I’m not used to reading things on a Kindle, but I had to go there for this one. Over £60 for a second hand copy on Amazon! Under a fiver on Kindle. Meh. Anyway … Martyn Cornell is a beer writer and blogger of high repute; he’s won multiple awards from The Guild Of British Beer Writers and his blog Zythophile is always a good read. This book is from 2008, so may not be up to date with all the craft trends, but that works well enough as Cornell can use distance to get a long term view of the rise and fall British beer styles and their history.
For much of the book, Cornell dredges through brewing history. Or British brewing history anyway. The back story of bitter/pale ale/india pale ale is murkier than it is often made out to be (everything seemed so much simpler in Pete Brown’s Hops And Glory): Cornell isn’t happy to go along with the myths (though he isn’t against a good story when the opportunity presents, so the book doesn’t get too dry). He delves through newspapers, advertisements, popular literature and (of course) brewery records and finds plenty of gold.
There are some niche topics – long forgotten herbal beers, honey beers, and heather beer (that had been revived with Williams Brothers’ Fraoch). Wood aged beers too had made a comeback with Innis & Gunn and an aborted (for tax reasons) Fuller’s aged Golden Pride getting a mention. I especially liked the chapter on Barley Wines and Old Ales, fitting my personal taste in beer. A chapter on British Wheat Beer goes in some odd directions, and a chapter on Lager that shines a light on big British brewing and technology.
I have seen a few good criticisms of this book: the lack of Scottish styles (although Scottish brewers do play a prominent role in the Lager chapter); a writing style that isn’t entirely clear – Cornell has plenty to say on the distinction between stout and porter, but I would be hard pushed to summarize it. There is occasionally a technical focus that feels out of place, leaving the book hanging between something more specialist and something more popular. Despite these faults, it’s well worth reading for anyone really interested in traditional English beer styles (both obscure and well known).
In 1683 John Locke fled into exile in Holland, after being connected to a scheme to assassinate Charles II. While there he denied involvement or knowledge in such a plot and refused to implicate his friends. His excuse, which amuses me, was that he was simply in Holland because he preferred the beer! It seems pretty plausible to me.
(Unfortunately, I haven’t actually been able to find a primary source for that; it was mentioned in the introduction of my Penguin Classics’ collection of his Political Writings, and I have found mention elsewhere online. Annoyingly many of his letters have been collected by a fellow called E.S de Beer, so google searches have been pretty difficult. The man did seem to know his beer – as noted in this beer blog, with John Locke organising various types of British ale into categories.)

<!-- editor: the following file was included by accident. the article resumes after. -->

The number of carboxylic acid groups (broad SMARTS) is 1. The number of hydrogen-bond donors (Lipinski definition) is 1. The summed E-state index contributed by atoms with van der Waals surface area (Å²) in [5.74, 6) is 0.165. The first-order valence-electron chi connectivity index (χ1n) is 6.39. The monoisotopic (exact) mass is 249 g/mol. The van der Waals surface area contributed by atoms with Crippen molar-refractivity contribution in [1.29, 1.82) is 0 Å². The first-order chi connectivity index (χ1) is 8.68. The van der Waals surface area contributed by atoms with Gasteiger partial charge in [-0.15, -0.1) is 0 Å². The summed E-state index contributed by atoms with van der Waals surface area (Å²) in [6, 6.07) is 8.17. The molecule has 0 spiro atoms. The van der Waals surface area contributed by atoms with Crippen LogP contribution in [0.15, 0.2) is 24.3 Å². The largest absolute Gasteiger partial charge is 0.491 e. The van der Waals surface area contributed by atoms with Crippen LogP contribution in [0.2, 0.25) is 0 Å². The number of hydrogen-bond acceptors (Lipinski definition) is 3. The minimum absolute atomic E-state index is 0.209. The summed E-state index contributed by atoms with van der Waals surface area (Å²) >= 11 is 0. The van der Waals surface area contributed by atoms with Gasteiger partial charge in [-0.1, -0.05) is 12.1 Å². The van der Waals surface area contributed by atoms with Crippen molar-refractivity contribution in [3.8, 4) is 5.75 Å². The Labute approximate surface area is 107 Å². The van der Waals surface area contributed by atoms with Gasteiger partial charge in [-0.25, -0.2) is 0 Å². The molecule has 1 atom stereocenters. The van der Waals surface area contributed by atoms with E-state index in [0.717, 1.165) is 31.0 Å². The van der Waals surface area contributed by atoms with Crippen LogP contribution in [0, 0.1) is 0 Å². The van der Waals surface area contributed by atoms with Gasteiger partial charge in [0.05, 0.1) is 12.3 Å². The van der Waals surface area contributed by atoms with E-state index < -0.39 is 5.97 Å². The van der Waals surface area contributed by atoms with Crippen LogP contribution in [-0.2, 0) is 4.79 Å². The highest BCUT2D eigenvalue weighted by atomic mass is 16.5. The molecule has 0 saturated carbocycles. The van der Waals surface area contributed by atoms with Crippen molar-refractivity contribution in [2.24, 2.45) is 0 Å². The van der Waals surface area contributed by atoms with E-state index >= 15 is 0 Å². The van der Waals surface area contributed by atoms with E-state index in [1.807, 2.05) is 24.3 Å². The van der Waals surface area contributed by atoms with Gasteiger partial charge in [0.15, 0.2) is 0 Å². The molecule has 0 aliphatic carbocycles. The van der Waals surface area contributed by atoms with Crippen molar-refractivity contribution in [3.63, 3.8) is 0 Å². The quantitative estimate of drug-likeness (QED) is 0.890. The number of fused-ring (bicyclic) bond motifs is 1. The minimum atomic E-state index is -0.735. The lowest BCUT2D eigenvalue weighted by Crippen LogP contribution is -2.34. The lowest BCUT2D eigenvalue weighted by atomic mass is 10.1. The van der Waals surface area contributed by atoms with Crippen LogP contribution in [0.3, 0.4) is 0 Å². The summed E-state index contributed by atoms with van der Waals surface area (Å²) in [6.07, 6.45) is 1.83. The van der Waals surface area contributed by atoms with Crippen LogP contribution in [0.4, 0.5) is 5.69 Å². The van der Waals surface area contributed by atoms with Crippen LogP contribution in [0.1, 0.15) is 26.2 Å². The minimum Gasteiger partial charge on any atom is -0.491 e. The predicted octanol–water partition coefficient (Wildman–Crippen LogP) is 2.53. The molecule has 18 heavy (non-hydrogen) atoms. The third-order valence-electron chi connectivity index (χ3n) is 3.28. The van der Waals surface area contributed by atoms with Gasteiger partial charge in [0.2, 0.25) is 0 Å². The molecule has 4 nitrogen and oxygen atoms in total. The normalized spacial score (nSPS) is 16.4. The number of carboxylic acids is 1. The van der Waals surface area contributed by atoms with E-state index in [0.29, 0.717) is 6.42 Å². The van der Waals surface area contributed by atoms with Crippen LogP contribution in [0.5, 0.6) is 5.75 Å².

I’ve been to The George Inn on Borough High Street several times. It’s a lovely looking building, all lop sided balconies and dark old-fashioned windows, with a layout of rooms that don’t seem to go where you expect. Typically it’s packed with tourists and the beer (from Greene King) is average (though it is slightly less obnoxious than nearby the Anchor Bankside). There is an atmosphere however. Even on a busy summer’s day, it’s possible to find a space somewhere and soak in the history. And there is quite a lot of history.
The title of this book suggests that Shakespeare frequented the pub – Brown admits that this isn’t backed up by evidence. Like many stories around the pub though, it’s a reasonable guess. The inn next door, The Tabard, was used as the starting point for Chaucer’s Canterbury Tales. The George was one of many inns known for theatre and entertainment during the Tudor period. It later became one of the big coaching inns for travellers to and from London, before popping up in Dickens in the early Victorian era. It wasn’t the biggest or most famous of pubs in the are, but it is the one that survived. By telling the story of Southwark and its pubs in general, Brown manages to focus in on the George as it somehow survived through changing and often turbulent times.
In tone, I didn’t enjoy it as much as Hops And Glory (where the author brews a traditional IPA and transports it to India). Occasionally the humour doesn’t land and the stream of anecdotes can feel a little relentless. In terms of the topic though, I really enjoyed it. That humour does take the edge off topics that could otherwise be dry (a short history of road transport?). It was interesting to note the changes that have happened in Southwark even in the short period between this book in 2011 and now in 2017. Reading this just after the attack at London Bridge, when the area was very much in mind, it was a reminder of how things change in London and how they remain the same.
Apparently it was Shakespeare Week this week. I saw a display in the local library just as it was ending – a little late to actually get involved. On closer inspection, it’s not actually aimed at me. It’s designed to get primary school age children. The aim is to give them early (and fun) exposure to Shakespeare.
It seems like a good idea. I only read the Bard in secondary school, and it may have been a different approach. After reading MacBeth we watching a couple of productions – including Trevor Nunn’s dark and minimalist version with Ian McKellan and Judy Dench (probably a bit arty for kids) and Roman Polanski’s Playboy version (definitely not for kids).
On a different note – I had actually made this recipe for honey flatbread from a Shakespeare heritage site. The honey was a really good touch, it gave the bread a sweet warming quality, and the salt contrasted with the sweetness in a nice way. Stayed tuned for more top literary insights (or not) next time!